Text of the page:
My wife called me this evening to watch Sean Hannity’s interview with Senator John McCain. As many of you know Sean Hannity was extremely critical of McCain during the primaries.
He did a very candid interview tonight and raised several of his objections quite fairly. I felt McCain handled them honestly and without attempting to curry favor with people who do not like him on some "hot issues." What interested me in particular was John McCain’s answer to the Jeremiah Wright/Barack Obama story of the past four days. He told Hannity that he "sincerely believed" Obama’s answers on Friday evening were truthful and that he would not turn this pastor and parishioner story into a political issue. He condemned the pastor’s inflammatory and hateful speech but he also said, "Senator Obama is a decent man and if he says something I believe him. I profoundly disagree with him politically and I will campaign hard against him but I do not intend to turn this into the politics of personal destruction." Bravo for McCain! He added that he feels that millions of people are tired of such politics. I sure am.
Hannity then reminded him that he said in 2005 that Senator Clinton "would make a fine president." He smiled and graciously said that he meant that she was very qualified to lead. He added that he did not dislike her as a person and that in fact he considered her a strong campaigner and a good senator. But he reiterated that he intended to campaign very hard against her views if she were the nominee. I found myself hoping and praying that this would be the case on both sides. We need good political debate but this does not mean we should turn this business into the politics of mutual destruction as we’ve seen in recent years on both sides of the political divide.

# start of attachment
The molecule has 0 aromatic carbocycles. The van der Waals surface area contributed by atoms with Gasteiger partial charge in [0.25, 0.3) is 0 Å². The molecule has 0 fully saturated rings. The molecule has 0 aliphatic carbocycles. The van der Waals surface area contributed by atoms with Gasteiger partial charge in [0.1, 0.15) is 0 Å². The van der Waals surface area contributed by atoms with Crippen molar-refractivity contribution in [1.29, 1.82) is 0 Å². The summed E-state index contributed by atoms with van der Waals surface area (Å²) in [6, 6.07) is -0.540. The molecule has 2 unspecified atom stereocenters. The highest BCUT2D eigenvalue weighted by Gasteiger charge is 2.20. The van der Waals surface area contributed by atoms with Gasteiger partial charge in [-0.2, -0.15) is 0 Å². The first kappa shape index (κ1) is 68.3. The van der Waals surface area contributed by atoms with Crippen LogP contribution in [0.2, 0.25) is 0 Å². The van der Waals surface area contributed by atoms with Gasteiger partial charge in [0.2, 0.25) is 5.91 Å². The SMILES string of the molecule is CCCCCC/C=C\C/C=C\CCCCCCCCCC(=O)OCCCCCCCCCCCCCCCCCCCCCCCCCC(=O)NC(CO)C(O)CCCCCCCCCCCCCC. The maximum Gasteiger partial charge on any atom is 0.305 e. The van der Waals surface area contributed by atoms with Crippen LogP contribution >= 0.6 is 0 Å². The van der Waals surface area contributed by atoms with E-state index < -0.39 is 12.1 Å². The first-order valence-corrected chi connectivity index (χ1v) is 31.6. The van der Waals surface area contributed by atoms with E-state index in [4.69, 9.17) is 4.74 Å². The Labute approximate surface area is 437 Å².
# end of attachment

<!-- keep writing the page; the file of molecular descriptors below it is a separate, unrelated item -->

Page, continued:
Such an appeal for honesty, civility and human respect is precisely what I had in mind in the blog that I wrote on Saturday about Barack Obama. It is what I have also appealed for over the past four months. I sincerely hope many more Christians will listen to such appeals. (Many Christian leaders are making them from what I see and hear day-by-day.)
Our warfare is "not with flesh and blood" and thus we have an opportunity to regain missional ground that we lost in the recent culture wars if we learn to fight such battles in the right way. Our Lord did plainly say, "Blessed are the peacemakers." This is for all of us, Democrat and Republican Christians both.
Even the abortion issue does not justify the hate speech of many who are pro-life. I have been pro-life since the infamous Roe v. Wade decision in 1973. To use McCain’s terms, with a twist, "I am a foot-soldier in the pro-life movement." But I have never felt the issue justified the methods of some pro-life people. I think the success of recent years proves this point but some clearly disagree with me.